The UAE’s strategic view of the battle for Hodeidah is bigger than just the port. The UAE has also been working in Somalia and Eritrea. On July 3 Sheikh Mohamed bin Zayed Al-Nayan, crown prince of Abu Dhabi, welcomed President Isaias Afwerki of Eritrea during a visit to the UAE.

Some of this has brought controversy for Abu Dhabi as it seeks to expand its influence in the region, becoming more involved in security infrastructure and training. The Houthis by contrast are portrayed as a weak force being opposed by the most powerful Gulf countries and the West. But if they are so weak, critics wonder, how did they obtain ballistic missiles, anti-ship missiles, radio-controlled IEDs and drones. Conflict Armament Research showed that the drone technology the Houthis used was derived from Iran. In late June eight Hezbollah fighters were allegedly killed fighting with the Houthis in Yemen. In addition, the UAE’s The National reported on July 8 that the Iranian-backed Katab Sayyed Al-Shuhada militia in Iraq had declared its support for the Houthis.

The Katab Sayyed Al-Shuhada militia is part of the Iraqi Security Forces after Shi’ite militias like it were incorporated officially into Iraq’s security forces last year. Developments like this show that Tehran and its allies see Yemen as a regional or global conflict. As the Syrian conflict winds down, Yemen, which Saudi Arabia and the UAE see as a key security issue, may be the next central conflict of the region.

The battle for Hodeidah has gone on for several weeks but was paused in the first week of July to allow for a potential diplomatic solution. Elizabeth Dickinson, a senior analyst for the Arabian Peninsula of the International Crises Group, noted that the anti-Houthi coalition was keeping up the military pressure even as the talks go on.

Michael Knights of the Washington Institute for Near East Policy visited several important front lines in Yemen and wrote in March that the conflict is not well understood in the West. “Mistakes were made, but they were corrected much faster than was the case in many US-led interventions over the years.” He points out that although the Houthis try to focus attention on civilian casualties that it is they who has sowed the land with mines and disguise themselves as civilians. “As long as the Houthi rebels control the Yemeni capital and the country’s largest port they have no incentive to negotiate.”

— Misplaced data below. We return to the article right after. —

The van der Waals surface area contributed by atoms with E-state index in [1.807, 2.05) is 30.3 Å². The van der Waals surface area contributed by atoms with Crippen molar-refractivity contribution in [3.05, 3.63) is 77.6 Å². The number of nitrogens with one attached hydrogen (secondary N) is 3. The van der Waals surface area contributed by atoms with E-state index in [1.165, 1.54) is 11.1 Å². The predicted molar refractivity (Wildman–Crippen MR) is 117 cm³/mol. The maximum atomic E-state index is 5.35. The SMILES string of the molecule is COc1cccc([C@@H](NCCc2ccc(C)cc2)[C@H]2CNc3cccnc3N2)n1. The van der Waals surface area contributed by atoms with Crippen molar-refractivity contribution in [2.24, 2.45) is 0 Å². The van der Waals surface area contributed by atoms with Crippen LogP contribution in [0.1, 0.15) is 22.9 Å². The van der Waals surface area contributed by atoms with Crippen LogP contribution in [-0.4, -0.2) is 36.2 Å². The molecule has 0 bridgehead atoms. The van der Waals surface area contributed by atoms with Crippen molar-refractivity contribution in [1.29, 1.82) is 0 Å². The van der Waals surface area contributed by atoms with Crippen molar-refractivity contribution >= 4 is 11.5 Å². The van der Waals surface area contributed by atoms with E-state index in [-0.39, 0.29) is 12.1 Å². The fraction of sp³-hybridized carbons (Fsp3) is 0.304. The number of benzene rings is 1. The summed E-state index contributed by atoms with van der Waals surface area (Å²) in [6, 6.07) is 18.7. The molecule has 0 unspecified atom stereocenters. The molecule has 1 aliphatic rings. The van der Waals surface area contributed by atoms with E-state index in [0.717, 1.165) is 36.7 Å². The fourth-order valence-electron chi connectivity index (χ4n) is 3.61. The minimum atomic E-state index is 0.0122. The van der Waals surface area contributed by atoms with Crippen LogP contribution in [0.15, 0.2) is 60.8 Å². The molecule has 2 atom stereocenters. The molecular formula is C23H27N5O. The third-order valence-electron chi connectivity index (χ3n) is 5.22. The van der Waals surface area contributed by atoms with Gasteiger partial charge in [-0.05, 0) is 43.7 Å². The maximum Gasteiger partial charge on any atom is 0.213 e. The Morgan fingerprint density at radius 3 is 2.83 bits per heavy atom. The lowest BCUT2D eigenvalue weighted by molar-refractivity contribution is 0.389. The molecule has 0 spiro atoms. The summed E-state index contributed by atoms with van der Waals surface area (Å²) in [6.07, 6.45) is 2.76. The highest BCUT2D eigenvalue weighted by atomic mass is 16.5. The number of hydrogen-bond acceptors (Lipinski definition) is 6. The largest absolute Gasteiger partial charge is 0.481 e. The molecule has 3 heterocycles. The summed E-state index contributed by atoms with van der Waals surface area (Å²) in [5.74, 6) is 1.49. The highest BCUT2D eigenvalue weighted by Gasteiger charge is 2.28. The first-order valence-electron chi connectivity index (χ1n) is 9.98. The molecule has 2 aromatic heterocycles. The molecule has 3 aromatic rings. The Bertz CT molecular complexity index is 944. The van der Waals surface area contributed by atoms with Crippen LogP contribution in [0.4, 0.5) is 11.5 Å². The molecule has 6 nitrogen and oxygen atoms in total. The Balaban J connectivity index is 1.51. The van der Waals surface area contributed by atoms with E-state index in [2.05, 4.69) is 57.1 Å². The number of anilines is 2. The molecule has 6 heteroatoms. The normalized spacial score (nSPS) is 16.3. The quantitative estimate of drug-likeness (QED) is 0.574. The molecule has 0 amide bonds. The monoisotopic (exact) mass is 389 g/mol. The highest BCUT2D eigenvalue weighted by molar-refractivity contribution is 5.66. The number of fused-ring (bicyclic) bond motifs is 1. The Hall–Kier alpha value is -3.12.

The battle of Hodeidah has showcased the UAE’s ability to train local forces. Members of the Yemenite Tihama brigade returned to Yemen on July 7 after receiving training in Eritrea with UAE forces, according to The National. These are one three Yemeni brigades fighting alongside the UAE to defeat the Houthis. In a sense the UAE is employing the tactics the US has used in conflicts around the globe, partnering with local forces to advise and assist them while deploying air power to aid the battle.
This has helped hone the UAE’s military as well, increasing their air force’s capabilities and giving them experience at deploying an expeditionary force 2,000 km. from home.

Unsurprisingly the battle for Hodeidah has come in for criticism by voices that tend to be sympathetic to Iran and Syria’s Bashar Assad in the region. A “ruthless attack” led by Saudi Arabia, says PressTV in Tehran. “A deliberate act of cruelty by the Trump administration,” says an article at The Independent in the UK, highlighting US support for Riyadh. Turkish and Qatari media have also been critical of the battle, highlighting civilian suffering.

As reported by The Jerusalem Post